“The right to travel is a fundamental right that should not be impaired by anyone no matter how powerful they maybe because it is a constitutionally protected right,” said Santiago, who from the very start said that banning Mrs. Arroyo to travel is unconstitutional
Sen. Francis Escudero said he finds the SC decision “fair and reasonable.”
“The decision of the Supreme Court is fair and reasonable. While I believe that former President Arroyo has to answer for a lot of things, she should be made to do so under the proper constitutional processes,” Escudero said.
While acknowledging the Arroyos right to travel, Senate President Pro Tempore “Jinggoy” Estrada still said he fears the couple would never return once they leave the country.
Estrada and Sen. Franklin Drilon said it is high time state prosecutors file a strong case against the Arroyos so a formal hold departure order (HDO) can be issued against the couple.
“I’m not surprised by (the SC’s decision). They tested the limits of her (Secretary De Lima’s) power. She tested the limits of the presidential power, the power of the Executive branch, but at the end of the day it is the SC that will decide what are the limits,” Drilon said.
“The only remedy left is for them to file cases now. They should file a criminal case that is supported by evidence before the proper courts para maka-release na ng HDO,” added Drilon.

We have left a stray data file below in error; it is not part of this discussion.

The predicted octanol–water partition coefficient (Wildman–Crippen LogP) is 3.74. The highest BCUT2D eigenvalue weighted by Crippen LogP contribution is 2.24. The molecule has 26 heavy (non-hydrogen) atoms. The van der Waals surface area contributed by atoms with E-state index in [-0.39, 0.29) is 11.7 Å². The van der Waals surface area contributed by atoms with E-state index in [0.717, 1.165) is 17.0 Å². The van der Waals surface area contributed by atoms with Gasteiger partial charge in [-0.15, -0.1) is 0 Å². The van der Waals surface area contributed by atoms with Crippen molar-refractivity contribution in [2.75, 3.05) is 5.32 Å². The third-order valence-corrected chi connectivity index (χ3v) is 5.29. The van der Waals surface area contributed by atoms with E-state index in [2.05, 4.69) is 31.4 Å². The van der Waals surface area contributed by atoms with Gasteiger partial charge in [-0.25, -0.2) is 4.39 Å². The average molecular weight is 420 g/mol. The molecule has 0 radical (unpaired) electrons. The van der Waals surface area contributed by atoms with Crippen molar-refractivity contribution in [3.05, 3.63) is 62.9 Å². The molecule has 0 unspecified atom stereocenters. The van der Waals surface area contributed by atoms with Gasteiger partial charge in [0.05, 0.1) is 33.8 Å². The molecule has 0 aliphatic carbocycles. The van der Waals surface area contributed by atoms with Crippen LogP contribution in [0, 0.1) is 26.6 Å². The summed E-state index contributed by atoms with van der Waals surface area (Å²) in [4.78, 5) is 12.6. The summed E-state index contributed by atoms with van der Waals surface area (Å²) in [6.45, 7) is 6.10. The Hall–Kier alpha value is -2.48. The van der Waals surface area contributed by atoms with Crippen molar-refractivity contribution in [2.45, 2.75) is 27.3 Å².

Sen. Panfilo Lacson said De Lima mishandled the case because jurisprudence states that it is only the courts that can prohibit a citizen from traveling abroad.
Although he is not a lawyer, Lacson refuted De Lima’s stand that national interest prevails over the Constitution, particularly on the constitutional right of the Arroyos to travel.
“That is a wrong proposition,” Lacson said, indirectly stating that it is the other way around.
Lacson stressed that De Lima should have studied case carefully, particularly on constitutional issues before she acts.
The Arroyos had to go to the SC after Mrs. Arroyo’s request for an allow departure order (ADO) was denied by De Lima.
The Arroyos, in their petitions, also pleaded the SC to resolve, once and for all, the constitutionality of the WLOs issued by the DoJ.
Earlier, government lawyers had opposed the plea for a TRO made by the Arroyos on their two petitions.
In two urgent manifestations filed by Solicitor General Jose Anselmo Cadiz, the SC was asked to give the government reasonable time to respond to the two petitions filed by the Arroyos, to deny the plea for TRO, and to hold oral arguments on the cases.